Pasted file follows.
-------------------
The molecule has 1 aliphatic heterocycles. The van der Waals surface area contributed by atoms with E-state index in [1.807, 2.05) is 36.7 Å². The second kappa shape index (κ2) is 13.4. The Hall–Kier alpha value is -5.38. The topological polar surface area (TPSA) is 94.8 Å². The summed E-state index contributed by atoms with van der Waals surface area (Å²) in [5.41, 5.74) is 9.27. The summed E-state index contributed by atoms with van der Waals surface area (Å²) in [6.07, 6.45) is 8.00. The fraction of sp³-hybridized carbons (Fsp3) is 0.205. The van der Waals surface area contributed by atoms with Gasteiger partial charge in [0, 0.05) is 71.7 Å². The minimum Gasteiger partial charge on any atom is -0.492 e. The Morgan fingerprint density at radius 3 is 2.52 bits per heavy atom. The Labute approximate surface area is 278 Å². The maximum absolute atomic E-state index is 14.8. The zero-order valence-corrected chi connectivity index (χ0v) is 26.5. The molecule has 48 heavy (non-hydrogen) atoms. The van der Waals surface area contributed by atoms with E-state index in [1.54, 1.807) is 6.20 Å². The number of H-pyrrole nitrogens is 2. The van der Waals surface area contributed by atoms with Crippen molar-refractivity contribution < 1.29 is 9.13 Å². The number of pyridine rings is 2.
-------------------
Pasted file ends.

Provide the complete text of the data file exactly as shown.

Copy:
The molecule has 1 aliphatic heterocycles. The van der Waals surface area contributed by atoms with E-state index in [1.807, 2.05) is 36.7 Å². The second kappa shape index (κ2) is 13.4. The Hall–Kier alpha value is -5.38. The topological polar surface area (TPSA) is 94.8 Å². The summed E-state index contributed by atoms with van der Waals surface area (Å²) in [5.41, 5.74) is 9.27. The summed E-state index contributed by atoms with van der Waals surface area (Å²) in [6.07, 6.45) is 8.00. The fraction of sp³-hybridized carbons (Fsp3) is 0.205. The van der Waals surface area contributed by atoms with Gasteiger partial charge in [0, 0.05) is 71.7 Å². The minimum Gasteiger partial charge on any atom is -0.492 e. The Morgan fingerprint density at radius 3 is 2.52 bits per heavy atom. The Labute approximate surface area is 278 Å². The maximum absolute atomic E-state index is 14.8. The zero-order valence-corrected chi connectivity index (χ0v) is 26.5. The molecule has 48 heavy (non-hydrogen) atoms. The van der Waals surface area contributed by atoms with E-state index in [1.54, 1.807) is 6.20 Å². The number of H-pyrrole nitrogens is 2. The van der Waals surface area contributed by atoms with Crippen molar-refractivity contribution < 1.29 is 9.13 Å². The number of pyridine rings is 2.